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Rumor: Nintendo’s Wii U Will Cost No Less Than $300


Specifics on Nintendo’s forthcoming Wii U console remain scant in the run up to its expected release toward the end of this year. However, a new report suggests that the console will debut at no less than $300. Interestingly, it seems that the console could be a moneymaker for Nintendo simply based off the per-unit profit margin as each Wii U is reported to cost the game company a mere $180 to build.

These figures come from an anonymous source quoted by Forget the Box. Their source claims to be intimately familiar with the construction of the Wii U, breaking down the prices of individual components. Got your grain of salt ready? From Forget the Box:

The new NFC [Near Field Communication] capabilities for each new Wii U controller costs no more than $5 to implement, and the prices of NFC implementation in mobile devices is expected to fall below $1 in the near future. […] “The cameras in the Wii U controller are an estimated manufacturing cost of $6. They are slightly better quality than the 3DS and DSi cameras. The touch screen has a manufacturing cost estimated at $14.”

According to the source, Nintendo’s primary goal with the Wii U is to keep costs low and the per-device profit margin high, in order to meet demands from investors. This might explain why other rumors have pointed to graphics and processing power that still fall well below the bar established by current generation consoles.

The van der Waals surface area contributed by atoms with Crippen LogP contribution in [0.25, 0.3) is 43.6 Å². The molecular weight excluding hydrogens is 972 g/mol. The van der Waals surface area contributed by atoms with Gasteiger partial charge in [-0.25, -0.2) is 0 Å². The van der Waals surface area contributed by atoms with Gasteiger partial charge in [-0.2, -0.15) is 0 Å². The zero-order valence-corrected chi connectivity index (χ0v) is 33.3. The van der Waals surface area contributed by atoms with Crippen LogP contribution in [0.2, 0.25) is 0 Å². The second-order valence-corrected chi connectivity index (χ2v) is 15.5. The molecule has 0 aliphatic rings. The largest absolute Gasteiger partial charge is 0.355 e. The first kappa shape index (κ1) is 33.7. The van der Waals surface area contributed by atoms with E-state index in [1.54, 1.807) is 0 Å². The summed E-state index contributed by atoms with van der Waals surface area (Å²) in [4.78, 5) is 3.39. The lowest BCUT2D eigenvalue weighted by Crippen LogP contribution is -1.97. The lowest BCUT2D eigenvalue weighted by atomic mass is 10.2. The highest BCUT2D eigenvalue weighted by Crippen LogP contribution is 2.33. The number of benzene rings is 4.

It could also be that with the focus Nintendo is placing on an online network and downloadable content — which was dabbled with on the Wii and more fully realized on the 3DS — the lower cost may reflect the company’s interest in establishing a continuous revenue stream. Getting a new, cheap-ish system in a lot of homes at low cost to Nintendo means a river of money as users start to buy online games.

Of course, this is purely speculative. But even if it proves true, it might not really mean all that much. Keep in mind that in addition to the cost per device, companies must add other costs like packaging, marketing, and R&D. Furthermore, while many criticisized the 3DS for its wonky screen, enormous size, and high cost (and, notably, high profit margin) the device still sold like hotcakes (well, warmcakes).

As always, the name of the game is “wait and see.”

(Forget the Box via

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